The Douglas County Libraries’ (DCL) pioneering project to own, rather than license, much of its e-content has not only forged a new business model but also exposed a new frontier in metadata. As of March, about 22,000 of the library’s nearly 58,000 e-content titles had been purchased directly from publishers and stored on an Adobe Content Server (ACS), and it became quickly apparent to library staff that we were going to have to get creative with the metadata associated with this material.
Please note: This series of posts outlines my opinions and does not necessarily reflect the opinions of my OCLC colleagues or of OCLC as an organization. Also, these opinions are held regardless of any impact the paths I suggest may have on my employer. You will not be able to stay home, brother. You will […]
Jerry Kline, founder of Innovative Interfaces, the third largest North American library automation company in terms of revenue, sold his remaining shares in the company to private equity firms Huntsman Gay Global Capital and JMI Equity, which now fully own the company.
Completing a deal originally announced in August, Douglas County Libraries last week acquired almost 10,000 ebooks from indie distributor Smashwords, using the company’s new Library Direct service. The transaction took much longer than initially expected, but it ultimately helped both parties discover ways to weed, filter, and tweak a list of independent titles to develop an optimal collection for DCL’s patrons.
As I described in Part 1, the Library of Congress’ “BIBFRAME” initiative is finally becoming a lot more public. With the release of the report cited in the previous post, details are now becoming a bit clearer on what the LOC envisions for our bibliographic future. Not long after the release of that report, actual […]
The deal struck in September between the Orbis Cascade Alliance and Ex Libris may be the most forceful illustration to date that that the integrated library system (ILS) is facing the same fate that ultimately befell card catalog cabinets. Over the next two years, the 37 academic libraries in Oregon, Washington, and Idaho that constitute […]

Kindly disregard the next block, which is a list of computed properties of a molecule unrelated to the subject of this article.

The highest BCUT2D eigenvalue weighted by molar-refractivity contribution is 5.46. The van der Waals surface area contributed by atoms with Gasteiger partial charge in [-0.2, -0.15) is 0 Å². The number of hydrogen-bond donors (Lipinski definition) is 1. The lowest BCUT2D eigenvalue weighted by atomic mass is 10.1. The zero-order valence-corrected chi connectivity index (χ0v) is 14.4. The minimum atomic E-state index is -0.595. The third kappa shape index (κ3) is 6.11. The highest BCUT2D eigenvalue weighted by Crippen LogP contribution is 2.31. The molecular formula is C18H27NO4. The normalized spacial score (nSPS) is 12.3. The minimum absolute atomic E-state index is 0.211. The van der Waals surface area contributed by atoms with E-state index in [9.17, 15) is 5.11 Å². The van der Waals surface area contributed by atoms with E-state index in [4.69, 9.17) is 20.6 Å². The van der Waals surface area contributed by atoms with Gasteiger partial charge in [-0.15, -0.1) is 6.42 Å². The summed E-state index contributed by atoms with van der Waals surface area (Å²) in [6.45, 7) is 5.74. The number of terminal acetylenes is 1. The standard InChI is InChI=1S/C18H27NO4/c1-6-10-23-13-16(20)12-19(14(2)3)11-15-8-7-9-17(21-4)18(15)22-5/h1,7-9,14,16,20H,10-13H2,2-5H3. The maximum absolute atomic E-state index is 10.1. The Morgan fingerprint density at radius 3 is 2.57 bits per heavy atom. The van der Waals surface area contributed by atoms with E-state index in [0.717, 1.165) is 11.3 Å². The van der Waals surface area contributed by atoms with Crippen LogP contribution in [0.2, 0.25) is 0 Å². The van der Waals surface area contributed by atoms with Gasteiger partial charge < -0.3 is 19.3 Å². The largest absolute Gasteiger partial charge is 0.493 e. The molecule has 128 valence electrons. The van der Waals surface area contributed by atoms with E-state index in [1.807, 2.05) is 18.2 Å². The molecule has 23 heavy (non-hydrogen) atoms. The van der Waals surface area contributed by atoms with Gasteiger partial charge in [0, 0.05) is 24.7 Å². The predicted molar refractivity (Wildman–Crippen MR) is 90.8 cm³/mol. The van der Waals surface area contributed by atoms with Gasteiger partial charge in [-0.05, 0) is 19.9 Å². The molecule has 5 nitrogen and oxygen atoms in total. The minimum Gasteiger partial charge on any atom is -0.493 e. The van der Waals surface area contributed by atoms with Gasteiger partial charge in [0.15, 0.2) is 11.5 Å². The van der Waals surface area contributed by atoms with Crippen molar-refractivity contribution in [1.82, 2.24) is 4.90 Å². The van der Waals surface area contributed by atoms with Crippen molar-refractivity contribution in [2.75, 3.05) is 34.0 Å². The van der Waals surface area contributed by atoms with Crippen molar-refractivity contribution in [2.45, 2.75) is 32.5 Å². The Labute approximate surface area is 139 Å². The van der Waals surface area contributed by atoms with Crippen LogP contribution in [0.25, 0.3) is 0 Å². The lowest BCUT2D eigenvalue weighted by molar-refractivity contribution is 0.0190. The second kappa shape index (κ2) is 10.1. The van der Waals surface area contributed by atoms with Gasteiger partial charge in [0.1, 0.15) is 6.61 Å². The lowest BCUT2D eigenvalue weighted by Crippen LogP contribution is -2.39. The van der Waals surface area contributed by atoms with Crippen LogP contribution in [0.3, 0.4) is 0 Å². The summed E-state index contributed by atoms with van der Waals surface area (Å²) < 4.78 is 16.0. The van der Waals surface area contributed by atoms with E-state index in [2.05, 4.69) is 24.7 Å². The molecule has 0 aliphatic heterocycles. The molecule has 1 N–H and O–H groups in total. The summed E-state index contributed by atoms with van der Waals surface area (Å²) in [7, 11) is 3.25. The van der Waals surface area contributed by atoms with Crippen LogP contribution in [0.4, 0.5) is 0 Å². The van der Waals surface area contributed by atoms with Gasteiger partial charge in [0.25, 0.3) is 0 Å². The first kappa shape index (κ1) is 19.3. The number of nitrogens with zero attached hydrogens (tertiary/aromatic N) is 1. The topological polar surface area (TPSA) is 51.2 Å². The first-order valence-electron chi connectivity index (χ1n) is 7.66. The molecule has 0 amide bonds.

The Digital Public Library of America (DPLA) and Europeana today announced the official launch of Leaving Europe: A new life in America, a jointly curated virtual exhibition that tells the story of European emigration to the United States during the 19th and 20th centuries. The exhibition includes digitized photographs, manuscripts, broadsheets, paintings, letters, audio, government documents, and other materials from U.S. and European libraries, museums, and archives, curated to describe the experiences faced by different groups emigrating from Europe to the United States.
Ever since the Library of Congress announced an effort to lead us beyond MARC a year ago last May, many of us have been wondering just what the effort would produce. With the recent release of a report titled “Bibliographic Framework as a Web of Data: Linked Data Model and Supporting Services”, we have a much clearer, albeit not fully […]
The eMOP project led by Texas A&M will use page images from ProQuest’s Early English Books Online and Early European Books, Gale Cengage’s Eighteenth Century Collections Online, and other sources to create a database of early typefaces used in English books and documents, and then train optical character recognition (OCR) software to read these documents.
Golden Gate Capital, a $12 billion San Francisco-based private equity firm with a significant software and technology portfolio, has entered into an agreement to acquire library automation solutions provider Ex Libris Group from current owner Leeds Equity Partners, the companies announced this morning. The deal is expected to be completed in December. Under new ownership, Ex Libris will remain an independent business based in Jerusalem and run by the current management team, the company explained in the announcement. Additional terms of the sale were not disclosed.